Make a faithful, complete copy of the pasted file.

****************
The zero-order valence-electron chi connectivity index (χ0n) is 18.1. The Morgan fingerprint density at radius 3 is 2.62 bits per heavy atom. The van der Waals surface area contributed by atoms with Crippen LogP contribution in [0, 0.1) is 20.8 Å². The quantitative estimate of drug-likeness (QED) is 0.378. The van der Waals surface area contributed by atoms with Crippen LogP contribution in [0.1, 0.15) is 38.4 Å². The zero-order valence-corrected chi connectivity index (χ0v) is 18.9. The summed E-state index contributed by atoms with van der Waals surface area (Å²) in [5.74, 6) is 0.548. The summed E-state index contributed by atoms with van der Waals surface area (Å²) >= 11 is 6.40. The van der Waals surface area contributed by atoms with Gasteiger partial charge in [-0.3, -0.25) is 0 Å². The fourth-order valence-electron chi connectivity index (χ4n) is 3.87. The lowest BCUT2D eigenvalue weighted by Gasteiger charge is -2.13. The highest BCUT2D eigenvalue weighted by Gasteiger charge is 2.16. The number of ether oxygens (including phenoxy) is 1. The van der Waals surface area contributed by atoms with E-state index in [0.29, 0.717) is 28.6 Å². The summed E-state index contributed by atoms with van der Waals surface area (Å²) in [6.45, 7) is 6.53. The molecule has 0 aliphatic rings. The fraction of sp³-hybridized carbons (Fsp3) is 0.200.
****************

The zero-order valence-electron chi connectivity index (χ0n) is 18.1. The Morgan fingerprint density at radius 3 is 2.62 bits per heavy atom. The van der Waals surface area contributed by atoms with Crippen LogP contribution in [0, 0.1) is 20.8 Å². The quantitative estimate of drug-likeness (QED) is 0.378. The van der Waals surface area contributed by atoms with Crippen LogP contribution in [0.1, 0.15) is 38.4 Å². The zero-order valence-corrected chi connectivity index (χ0v) is 18.9. The summed E-state index contributed by atoms with van der Waals surface area (Å²) in [5.74, 6) is 0.548. The summed E-state index contributed by atoms with van der Waals surface area (Å²) >= 11 is 6.40. The van der Waals surface area contributed by atoms with Gasteiger partial charge in [-0.3, -0.25) is 0 Å². The fourth-order valence-electron chi connectivity index (χ4n) is 3.87. The lowest BCUT2D eigenvalue weighted by Gasteiger charge is -2.13. The highest BCUT2D eigenvalue weighted by Gasteiger charge is 2.16. The number of ether oxygens (including phenoxy) is 1. The van der Waals surface area contributed by atoms with E-state index in [0.29, 0.717) is 28.6 Å². The summed E-state index contributed by atoms with van der Waals surface area (Å²) in [6.45, 7) is 6.53. The molecule has 0 aliphatic rings. The fraction of sp³-hybridized carbons (Fsp3) is 0.200.